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Free Radic Biol Med. 2014 Aug;73:239-51. doi: 10.1016/j.freeradbiomed.2014.05.003. Epub 2014 May 14.

The role of strong hypoxia in tumors after treatment in the outcome of bacteriochlorin-based photodynamic therapy.

Author information

1
Faculty of Biochemistry, Biophysics, and Biotechnology, Jagiellonian University, 30-387 Krakow, Poland.
2
Faculty of Chemistry, Jagiellonian University, 30-060 Krakow, Poland. Electronic address: jdabrows@chemia.uj.edu.pl.
3
Chemistry Department, University of Coimbra, 3004-535 Coimbra, Portugal; Luzitin SA, 3045-016 Coimbra, Portugal. Electronic address: lgarnaut@ci.uc.pt.
4
Faculty of Chemistry, Jagiellonian University, 30-060 Krakow, Poland.
5
Faculty of Biochemistry, Biophysics, and Biotechnology, Jagiellonian University, 30-387 Krakow, Poland. Electronic address: martyna.elas@uj.edu.pl.

Abstract

Blood flow and pO2 changes after vascular-targeted photodynamic therapy (V-PDT) or cellular-targeted PDT (C-PDT) using 5,10,15,20-tetrakis(2,6-difluoro-3-N-methylsulfamoylphenyl) bacteriochlorin (F2BMet) as photosensitizer were investigated in DBA/2 mice with S91 Cloudman mouse melanoma, and correlated with long-term tumor responses. F2BMet generates both singlet oxygen and hydroxyl radicals under near-infrared radiation, which consume oxygen. Partial oxygen pressure was lowered in PDT-treated tumors and this was ascribed both to oxygen consumption during PDT and to fluctuations in oxygen transport after PDT. Similarly, microcirculatory blood flow changed as a result of the disruption of blood vessels by the treatment. A novel noninvasive approach combining electron paramagnetic resonance oximetry and laser Doppler blood perfusion measurements allowed longitudinal monitoring of hypoxia and vascular function changes in the same animals, after PDT. C-PDT induced parallel changes in tumor pO2 and blood flow, i.e., an initial decrease immediately after treatment, followed by a slow increase. In contrast, V-PDT led to a strong and persistent depletion of pO2, although the microcirculatory blood flow increased. Strong hypoxia after V-PDT led to a slight increase in VEGF level 24h after treatment. C-PDT caused a ca. 5-day delay in tumor growth, whereas V-PDT was much more efficient and led to tumor growth inhibition in 90% of animals. The tumors of 44% of mice treated with V-PDT regressed completely and did not reappear for over 1 year. In conclusion, mild and transient hypoxia after C-PDT led to intense pO2 compensatory effects and modest tumor inhibition, but strong and persistent local hypoxia after V-PDT caused tumor growth inhibition.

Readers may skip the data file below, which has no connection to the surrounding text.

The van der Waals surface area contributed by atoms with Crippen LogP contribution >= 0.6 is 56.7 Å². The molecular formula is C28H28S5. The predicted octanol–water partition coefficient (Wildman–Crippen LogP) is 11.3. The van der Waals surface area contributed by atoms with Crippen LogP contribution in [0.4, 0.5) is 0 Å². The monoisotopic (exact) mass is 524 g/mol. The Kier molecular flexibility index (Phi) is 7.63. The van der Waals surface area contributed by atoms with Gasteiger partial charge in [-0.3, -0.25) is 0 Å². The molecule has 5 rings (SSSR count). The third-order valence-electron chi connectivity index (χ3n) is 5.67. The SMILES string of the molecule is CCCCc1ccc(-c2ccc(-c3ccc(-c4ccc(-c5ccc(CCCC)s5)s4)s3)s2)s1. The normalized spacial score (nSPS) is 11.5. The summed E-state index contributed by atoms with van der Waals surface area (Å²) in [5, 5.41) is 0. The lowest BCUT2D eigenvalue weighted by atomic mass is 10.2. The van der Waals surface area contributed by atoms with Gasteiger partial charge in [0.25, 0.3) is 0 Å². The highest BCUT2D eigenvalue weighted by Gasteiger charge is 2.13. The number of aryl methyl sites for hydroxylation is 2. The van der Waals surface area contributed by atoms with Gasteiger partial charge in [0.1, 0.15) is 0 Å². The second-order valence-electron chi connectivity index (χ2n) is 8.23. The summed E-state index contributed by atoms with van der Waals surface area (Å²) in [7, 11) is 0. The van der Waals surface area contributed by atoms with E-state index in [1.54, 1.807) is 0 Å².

KEYWORDS:

Bacteriochlorins; Blood flow; Free radicals; Hydroxyl radical; Oxymetry; Photodynamic therapy; Phototoxicity; Singlet oxygen; Superoxide; Vascular-targeted PDT

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